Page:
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Old March 6 2013, 05:18 PM   #20
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Re: Paramount and CBS teaming for TV production

C.E. Evans wrote: View Post
RAMA wrote: View Post
C.E. Evans wrote:

Um, those are 2012 numbers, not the numbers from ten years ago when ENT was on. An episode of ENT back then cost (on average) around 2 million dollars each, the same price as many shows back then with bigger name stars. Sure, there are a few shows that cost more than ENT, but usually those shows were delivering very high ratings to justify their cost.
Yes, I stated that...TODAY they make LESS because of the lower demand for network TV. More actors made $500,000+(Some $850,000-1 million+) in the last few decades than they make now. Even so, there are some who make about half of what ENT cost per episode. In fact the 4th season of ENT actually avged a budget of about $850,000 per episode, slightly more than Ashton Kutcher makes per ep.
In other words, ENT was on par with network shows that had bigger name stars.
Let me summarize:

Shows in ENT's time with big name stars had much larger budgets because they paid so much to the big name stars. Consequently they still had to pay for the rest of the show on top of those salaries, god forbid there was more than one actor making more than 500,000. An example might be Friends, where the 6 cast members EACH made $1 million per HALF HOUR episode for the final season (omg, that's 6 million per ep before you pay for anything else!). Charlie Sheen recently was making $2 million per episode. Several actors still make $500,000 an episode DESPITE the decreased a 10 is good. STNG avged a 12-13 in it's final seasons by comparison.

Yes, the shows had bigger ratings and so on than Enterprise but ST probably had better syndication deals (better ad revenue) and ENT probably made more in it's UPN network deal as well. Still, it has to be known shows like ENT cost more, but to produce, not to pay out to big names, so the money actually goes INTO the production of the show...more bang for the buck.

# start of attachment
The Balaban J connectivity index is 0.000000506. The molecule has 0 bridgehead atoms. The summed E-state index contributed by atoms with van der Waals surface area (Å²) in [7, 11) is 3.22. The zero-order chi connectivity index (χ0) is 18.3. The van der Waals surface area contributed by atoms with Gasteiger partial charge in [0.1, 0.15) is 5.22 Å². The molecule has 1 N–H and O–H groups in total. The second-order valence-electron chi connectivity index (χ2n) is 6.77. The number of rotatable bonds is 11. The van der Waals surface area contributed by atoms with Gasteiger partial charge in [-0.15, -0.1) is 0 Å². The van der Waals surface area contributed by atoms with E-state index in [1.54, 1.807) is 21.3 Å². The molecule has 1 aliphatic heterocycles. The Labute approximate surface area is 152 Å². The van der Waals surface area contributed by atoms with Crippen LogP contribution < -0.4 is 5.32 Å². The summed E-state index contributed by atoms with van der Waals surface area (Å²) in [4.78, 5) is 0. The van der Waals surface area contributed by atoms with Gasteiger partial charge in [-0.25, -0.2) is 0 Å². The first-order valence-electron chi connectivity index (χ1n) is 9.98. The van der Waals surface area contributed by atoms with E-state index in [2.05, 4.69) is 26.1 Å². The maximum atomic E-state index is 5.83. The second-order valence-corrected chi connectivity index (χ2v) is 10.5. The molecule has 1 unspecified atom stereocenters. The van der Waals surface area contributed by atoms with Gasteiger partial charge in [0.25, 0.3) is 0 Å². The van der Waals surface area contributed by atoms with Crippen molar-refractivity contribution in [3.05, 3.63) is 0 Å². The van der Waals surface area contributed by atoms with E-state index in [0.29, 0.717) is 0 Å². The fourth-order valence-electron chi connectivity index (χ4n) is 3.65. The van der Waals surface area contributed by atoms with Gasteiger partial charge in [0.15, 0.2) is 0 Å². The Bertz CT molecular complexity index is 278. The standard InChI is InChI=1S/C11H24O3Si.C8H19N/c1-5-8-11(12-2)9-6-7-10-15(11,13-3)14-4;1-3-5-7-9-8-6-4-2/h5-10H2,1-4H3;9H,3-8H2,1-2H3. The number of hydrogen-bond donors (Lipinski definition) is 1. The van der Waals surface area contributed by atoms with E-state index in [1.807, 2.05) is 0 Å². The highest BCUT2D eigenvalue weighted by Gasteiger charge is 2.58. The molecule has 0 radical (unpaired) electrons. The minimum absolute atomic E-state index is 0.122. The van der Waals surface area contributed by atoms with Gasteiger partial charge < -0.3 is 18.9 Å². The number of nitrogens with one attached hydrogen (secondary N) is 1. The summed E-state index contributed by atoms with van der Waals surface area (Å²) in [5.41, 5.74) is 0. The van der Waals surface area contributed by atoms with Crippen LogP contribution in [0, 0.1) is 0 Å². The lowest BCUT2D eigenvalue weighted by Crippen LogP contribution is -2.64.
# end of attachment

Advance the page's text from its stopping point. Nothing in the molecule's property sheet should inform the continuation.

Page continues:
Today, with lower ratings but some actors still making large salaries, I think you can make a case for a sci fi show like ST, on a niche network or syndication-type deal or even streaming outlet doing well enough to warrant a good budget....knowing you don't need to score a 20 rating to be popular. A streaming series might get away with a budget of $1 million, and with 12 episodes, would cost less than the 25 episode seasons of past Trek. H+ the excellent, ward winning webseries by Bryan Singer cost $2 million to produce for 255 min, featuring FX, international locations, etc. Drone, another praised webseries cost a fraction of that and looks better than almost any studio produced network series.

A model:

Christopher wrote: View Post
RAMA wrote: View Post
Star Trek's budget on TV is likely to be less than a network show with "big names" and the budget they do have can go into the look, at least until the cast becomes popular.
Actually if a show has "big names," then a higher percentage of its budget will go to cast salaries and that means less of it will go into production values. So maybe that's not the best comparison to make.

TNG was definitely a big-budget series compared to its contemporaries. Its cast wasn't very well-known at the beginning; British audiences were very familiar with Patrick Stewart, but to American audiences the most famous cast member was LeVar Burton. But because the Trek movies were performing so well at the box office and bringing Paramount so much profit, combined with the ongoing success of TOS reruns in syndication and home video, the studio saw ST as its most profitable property and thus was willing to invest top dollar in the new series, wanting it to be as prestigious as possible.

The first Abrams movie did quite well at the box office. If the next two perform similarly, that might create the same incentive for Paramount and CBS to invest in a big-budget Trek TV series.
I think you misunderstood me, see the post above. Hopefully I was clearer.
It is far better to grasp the universe as it really is than to persist in delusion, however satisfying and reassuring. Carl Sagan
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